A simple questionnaire developed at the University of Oregon and requiring no more than 15 minutes of a parents time before or after a doctors appointment is credited with a 224-percent increase in referrals of year-old and 2-year-old children with mild developmental delays in a yearlong study.
Researchers found that on doctors observations alone 53 of 78 referrals for special services or additional monitoring would not have been made without the Ages & Stages Questionnaires (ASQ) filled out by parents at home or in the office. Thirty-eight children underwent further evaluation and qualified for federally funded early intervention services, and 44 others became eligible for additional monitoring.
The study appeared in the August issue of the journal Pediatrics.
Seeing the results as a percentage was pretty shocking, said lead author Hollie Hix-Small, who this year earned a doctorate from the Early Intervention Program in the UO College of Education. She now is a UO research associate and an independent early childhood consultant.
The 224-percent jump in referrals occurred despite just a 54 percent return rate of the survey, which was given to 1,428 parents or caregivers, and a 15 percent decrease in patient volume in the newborn to 2-year-old range compared to the control (no ASQ screening) year. Almost certainly, the referral rate would have been higher had more forms been completed, said co-author Dr. Kevin Marks, a pediatrician at the PeaceHealth Medical Group in Eugene.
The study was about making quality improvements in health-care delivery, Marks said. We had intuitions that physicians had difficulty identifying children with mild developmental delays, especially in the fine motor, problem-solving and personal-social domains. Physicians focus mostly on milestones involving communication and gross motor skills. The data shows that when physicians suspect a delay, those children are almost always eligible for early intervention services, but, at the same time, we have our limited powers of observation.
Those limits, he added, often result from busy offices, including tight scheduling and heavy patient loads.
The study also indicated that physicians had a greater difficulty identifying delays at 12 months compared to 24 months. I intuitively thought that physicians took a wait-and-see approach with younger patients with likely delays, but the data suggest that they more often just miss those likely delayed children at the 12-month well-child visit, Marks said. This finding was noteworthy and needs to be shared with other pediatricians.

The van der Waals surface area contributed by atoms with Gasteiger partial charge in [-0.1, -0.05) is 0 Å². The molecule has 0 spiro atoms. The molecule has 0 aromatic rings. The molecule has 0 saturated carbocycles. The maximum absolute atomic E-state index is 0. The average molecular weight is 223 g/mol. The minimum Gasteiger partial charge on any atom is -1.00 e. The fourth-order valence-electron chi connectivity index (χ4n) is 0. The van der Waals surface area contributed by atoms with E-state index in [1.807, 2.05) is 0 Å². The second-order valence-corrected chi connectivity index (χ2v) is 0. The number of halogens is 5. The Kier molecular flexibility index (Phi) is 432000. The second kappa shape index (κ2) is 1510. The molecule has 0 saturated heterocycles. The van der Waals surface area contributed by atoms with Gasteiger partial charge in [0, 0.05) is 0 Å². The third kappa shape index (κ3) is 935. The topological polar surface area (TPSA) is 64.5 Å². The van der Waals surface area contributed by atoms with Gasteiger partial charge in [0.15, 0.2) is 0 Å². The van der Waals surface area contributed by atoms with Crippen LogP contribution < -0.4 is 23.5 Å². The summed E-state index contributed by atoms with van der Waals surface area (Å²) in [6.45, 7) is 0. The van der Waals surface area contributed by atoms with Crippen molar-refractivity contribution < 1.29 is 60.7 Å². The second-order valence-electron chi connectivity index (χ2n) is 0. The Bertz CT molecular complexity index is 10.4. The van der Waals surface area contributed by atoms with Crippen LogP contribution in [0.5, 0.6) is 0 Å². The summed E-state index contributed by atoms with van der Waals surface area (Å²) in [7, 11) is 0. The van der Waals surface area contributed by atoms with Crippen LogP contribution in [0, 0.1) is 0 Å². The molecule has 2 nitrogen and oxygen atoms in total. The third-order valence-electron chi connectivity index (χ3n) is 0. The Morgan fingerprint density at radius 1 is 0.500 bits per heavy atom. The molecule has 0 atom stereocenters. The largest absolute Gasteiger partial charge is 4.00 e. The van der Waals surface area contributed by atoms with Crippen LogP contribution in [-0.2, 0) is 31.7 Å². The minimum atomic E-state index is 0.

The authors noted that an estimated 12 percent to 16 percent of U.S. children have developmental delays or behavioral problems, according to four studies they cited. Research also has shown that early intervention improves a child's long-term academic and behavioral outcomes.
Many communities are struggling with getting their identification rates up, Hix-Small said. We think that detection rates by physicians can go up when parents use some kind of a standardized parent-completed tool.
The ASQ -- already recommended by the American Academy of Pediatrics for other targeted age groups -- was developed about 20 years ago by a team that included this studys other two co-authors, Jane Squires, director of the UO Early Intervention Program and professor in the department of special education, and Dr. Robert Nickel, professor of pediatrics at the Oregon Health & Science University in Portland. The ASQ covers different age intervals, from four months to five years. It includes 30 items and five questions on different areas of development.
In this study, 18 pediatricians and two nurse practitioners participated.
We found that many doctors were simply missing many kids and not because they were taking a wait-and-see approach on possible delays, Marks said. We, as doctors, are under identifying the number of children who can benefit from intervention. The paradox is that the children with mild delays are the same ones who oftentimes respond well to early intervention. I like to say that the brain is like a piece of hot plastic. You have to work with it and mold it before it solidifies.
Those most likely to benefit from early intervention, he added, are children with mild delays, children from low socioeconomic backgrounds and younger children with early signs of autism.
The UOs Early Intervention Program now is experimenting with a Web-based version of the ASQ to streamline the process so that more parents and/or caregivers will use the form to assist their childrens pediatricians, Hix-Small said. On the Web site (http://asq.uoregon.edu/), parents and caregivers can complete the ASQ. Participation is free and confidential.
|Contact: Jim Barlow|
University of Oregon